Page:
I always discover something in the middle of it, like in all this packing and. my extensive library, I encounter a title that I read years ago and am flooded with memories of the joy of discovery and why I kept that book. Or, when my older son was here visiting us a few months ago and was helping with the beginning of the packing phase, he found some old pictures and we were both time travelers to the when of those still images. It made me wish for a "real camera" again and the expectations of what would come back from the developer, those days of film when we weren't sure if it was good or not. It wasn't as easy to make a quick change to it before it was posted to the world. It was a happy moment we shared and a reminder to me that I have boxes of real photos calling my attention to scrapbook them before time fades away the story of it.

Reflecting on all that this life is bringing me has been an experience of reflection and renewal, discovery and discernment. These are also acts that are reflected in change.

If we never grow - i.e., change - we just become stagnant, almost like that forgotten unwatered plant I found in my sunroom. 

Change then, is inevitable, it must happen. Things can't just be the same, stagnant all the time.

Lately, I've been asking what are the lessons in it, what part of it can I share with others, and how can I still grow to become the person I was always meant to be.

I recently turned fifty-nine, decidedly on the other side of middle age and deep in the ravages of post-menopause on the body. In that calendar shifting, I looked at myself in the mirror and noticed the sudden altering of my image reflecting back at me. 

When I got over the shock waves radiating through my body from the sudden onslaught of pains that weren't there even three years ago, I began to marvel at what the universe was gifting me.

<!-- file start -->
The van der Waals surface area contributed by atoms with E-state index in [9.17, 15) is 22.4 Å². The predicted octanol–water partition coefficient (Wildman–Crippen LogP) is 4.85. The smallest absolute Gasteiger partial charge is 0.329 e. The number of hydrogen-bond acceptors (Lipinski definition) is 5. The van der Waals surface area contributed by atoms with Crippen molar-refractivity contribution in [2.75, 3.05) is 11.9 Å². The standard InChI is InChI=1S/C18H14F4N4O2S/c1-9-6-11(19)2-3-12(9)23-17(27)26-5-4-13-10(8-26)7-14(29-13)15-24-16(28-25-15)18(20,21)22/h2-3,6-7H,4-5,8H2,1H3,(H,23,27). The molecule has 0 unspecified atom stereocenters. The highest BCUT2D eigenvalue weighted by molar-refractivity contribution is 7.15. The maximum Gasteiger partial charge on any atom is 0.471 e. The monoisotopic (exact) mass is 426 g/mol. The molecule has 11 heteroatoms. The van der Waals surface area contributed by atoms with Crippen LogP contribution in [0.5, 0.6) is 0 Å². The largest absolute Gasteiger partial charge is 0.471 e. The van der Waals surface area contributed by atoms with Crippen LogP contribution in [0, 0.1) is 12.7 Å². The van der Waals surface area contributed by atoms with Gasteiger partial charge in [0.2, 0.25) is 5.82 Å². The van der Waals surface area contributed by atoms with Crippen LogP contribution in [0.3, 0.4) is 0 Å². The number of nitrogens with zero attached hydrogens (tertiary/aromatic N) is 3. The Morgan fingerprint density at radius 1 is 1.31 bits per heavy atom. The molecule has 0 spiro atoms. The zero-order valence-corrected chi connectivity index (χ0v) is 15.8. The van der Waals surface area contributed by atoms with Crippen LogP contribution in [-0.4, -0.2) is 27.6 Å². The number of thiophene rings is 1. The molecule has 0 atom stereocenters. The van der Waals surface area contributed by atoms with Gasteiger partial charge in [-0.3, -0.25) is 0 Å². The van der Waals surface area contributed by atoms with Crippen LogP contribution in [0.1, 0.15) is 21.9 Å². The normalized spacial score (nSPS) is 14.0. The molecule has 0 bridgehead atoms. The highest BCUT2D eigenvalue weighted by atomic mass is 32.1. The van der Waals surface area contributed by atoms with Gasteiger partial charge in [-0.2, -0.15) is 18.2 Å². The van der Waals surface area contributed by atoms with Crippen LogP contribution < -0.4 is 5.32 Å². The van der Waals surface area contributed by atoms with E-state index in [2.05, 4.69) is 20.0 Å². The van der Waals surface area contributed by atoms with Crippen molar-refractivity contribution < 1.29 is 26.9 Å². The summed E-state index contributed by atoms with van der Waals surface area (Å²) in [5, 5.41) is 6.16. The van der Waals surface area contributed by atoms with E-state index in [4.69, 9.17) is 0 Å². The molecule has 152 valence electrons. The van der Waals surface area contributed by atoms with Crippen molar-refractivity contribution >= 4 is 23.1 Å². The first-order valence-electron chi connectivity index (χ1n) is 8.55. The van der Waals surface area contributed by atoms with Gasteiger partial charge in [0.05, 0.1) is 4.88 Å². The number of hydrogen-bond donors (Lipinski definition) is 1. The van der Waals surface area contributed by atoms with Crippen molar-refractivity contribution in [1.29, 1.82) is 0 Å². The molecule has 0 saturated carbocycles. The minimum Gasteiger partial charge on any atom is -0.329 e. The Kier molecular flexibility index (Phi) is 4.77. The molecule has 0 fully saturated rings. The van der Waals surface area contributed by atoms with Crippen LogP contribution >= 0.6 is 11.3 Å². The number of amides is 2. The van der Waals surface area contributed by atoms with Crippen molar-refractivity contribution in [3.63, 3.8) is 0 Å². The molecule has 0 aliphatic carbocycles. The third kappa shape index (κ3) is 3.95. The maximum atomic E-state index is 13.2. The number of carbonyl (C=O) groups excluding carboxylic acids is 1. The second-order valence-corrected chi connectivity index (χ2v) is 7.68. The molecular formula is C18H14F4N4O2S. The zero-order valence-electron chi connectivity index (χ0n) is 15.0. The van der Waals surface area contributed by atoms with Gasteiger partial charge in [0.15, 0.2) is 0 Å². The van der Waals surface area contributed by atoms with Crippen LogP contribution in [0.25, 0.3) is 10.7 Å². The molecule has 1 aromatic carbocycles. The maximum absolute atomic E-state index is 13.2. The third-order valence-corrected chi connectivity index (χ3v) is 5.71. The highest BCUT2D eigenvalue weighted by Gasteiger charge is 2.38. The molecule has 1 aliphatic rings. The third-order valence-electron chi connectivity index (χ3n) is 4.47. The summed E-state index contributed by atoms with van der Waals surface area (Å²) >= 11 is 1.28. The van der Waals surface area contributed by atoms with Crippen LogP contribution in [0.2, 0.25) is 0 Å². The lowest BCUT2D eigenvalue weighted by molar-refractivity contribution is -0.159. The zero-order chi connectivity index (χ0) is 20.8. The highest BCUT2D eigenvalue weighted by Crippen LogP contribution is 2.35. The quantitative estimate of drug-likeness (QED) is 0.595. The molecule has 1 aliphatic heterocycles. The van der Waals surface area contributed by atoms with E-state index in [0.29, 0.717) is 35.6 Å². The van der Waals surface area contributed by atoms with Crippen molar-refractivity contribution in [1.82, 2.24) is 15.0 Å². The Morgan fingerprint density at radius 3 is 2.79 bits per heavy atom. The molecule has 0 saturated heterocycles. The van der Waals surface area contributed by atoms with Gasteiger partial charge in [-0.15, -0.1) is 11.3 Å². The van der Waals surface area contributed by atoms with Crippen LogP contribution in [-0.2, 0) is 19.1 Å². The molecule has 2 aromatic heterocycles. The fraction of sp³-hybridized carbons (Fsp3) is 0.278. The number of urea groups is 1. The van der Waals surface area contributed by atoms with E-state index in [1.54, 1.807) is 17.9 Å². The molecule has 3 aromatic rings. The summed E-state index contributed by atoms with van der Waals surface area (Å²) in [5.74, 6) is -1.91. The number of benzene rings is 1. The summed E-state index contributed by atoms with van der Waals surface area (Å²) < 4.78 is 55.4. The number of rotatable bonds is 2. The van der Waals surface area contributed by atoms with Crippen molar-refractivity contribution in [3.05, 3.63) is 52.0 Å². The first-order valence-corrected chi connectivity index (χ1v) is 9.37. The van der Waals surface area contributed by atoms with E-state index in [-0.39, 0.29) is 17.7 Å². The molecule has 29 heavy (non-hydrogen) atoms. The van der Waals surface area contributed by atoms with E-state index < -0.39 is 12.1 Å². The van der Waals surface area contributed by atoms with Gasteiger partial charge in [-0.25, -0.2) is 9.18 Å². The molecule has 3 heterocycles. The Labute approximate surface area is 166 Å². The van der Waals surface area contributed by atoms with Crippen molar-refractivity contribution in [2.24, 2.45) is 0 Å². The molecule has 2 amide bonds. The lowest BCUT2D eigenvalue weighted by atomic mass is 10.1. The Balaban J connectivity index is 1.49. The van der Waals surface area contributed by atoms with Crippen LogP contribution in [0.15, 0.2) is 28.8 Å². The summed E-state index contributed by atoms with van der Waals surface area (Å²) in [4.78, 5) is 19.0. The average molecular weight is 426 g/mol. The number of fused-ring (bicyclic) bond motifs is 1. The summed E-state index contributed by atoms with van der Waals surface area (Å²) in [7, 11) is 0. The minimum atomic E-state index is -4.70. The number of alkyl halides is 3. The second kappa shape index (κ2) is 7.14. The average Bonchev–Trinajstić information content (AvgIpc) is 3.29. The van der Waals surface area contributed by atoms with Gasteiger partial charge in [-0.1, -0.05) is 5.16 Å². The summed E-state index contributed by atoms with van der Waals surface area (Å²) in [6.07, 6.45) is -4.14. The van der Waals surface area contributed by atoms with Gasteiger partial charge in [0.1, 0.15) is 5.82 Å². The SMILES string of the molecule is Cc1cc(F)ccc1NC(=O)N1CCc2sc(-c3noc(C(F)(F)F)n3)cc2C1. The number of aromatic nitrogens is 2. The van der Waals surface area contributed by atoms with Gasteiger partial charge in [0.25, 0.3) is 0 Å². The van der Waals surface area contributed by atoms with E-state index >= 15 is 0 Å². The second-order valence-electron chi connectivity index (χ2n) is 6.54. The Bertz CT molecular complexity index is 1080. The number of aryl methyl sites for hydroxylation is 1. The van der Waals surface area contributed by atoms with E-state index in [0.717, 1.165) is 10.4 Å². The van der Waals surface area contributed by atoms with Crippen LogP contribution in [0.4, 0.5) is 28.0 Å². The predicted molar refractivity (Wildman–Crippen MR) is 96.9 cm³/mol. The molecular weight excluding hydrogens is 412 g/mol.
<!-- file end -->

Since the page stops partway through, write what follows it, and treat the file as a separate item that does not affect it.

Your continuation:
So, here I am, an older Black woman with dark circles under my eyes, walking with a decided limp as the result of a car accident thirty-eight years ago that finally decided that it was time to make that injury more than an occasional sciatic nerve episode, looking at the lease of time and wondering about how I can still change my life.

Some were going to automatically happen because of my husband's new position, I'm meeting new people and in the middle of new situations all the time, that is not really a change, as the wife of an university administrator, but it is with a new audience, people who don't really know me, and in a state where I am still a relative stranger. I have to adjust to them as they adjust to me and all of it is a dance of acceptance, trust, and believing in the positive.

What do I do when it feels like a lot?

I am an introvert and have to find moments to replenish and renew myself, to not be "on" all the time, and to quiet my soul so that I can hear her speak.

So I find a respite of a coffee shop or a sit out in the sunroom, or when I have to process a lot of shifting forms and being different - I race to the water.

While it is still happening all around me and swirling in the midst of me, I am still pausing to appreciate the perfectness of it all.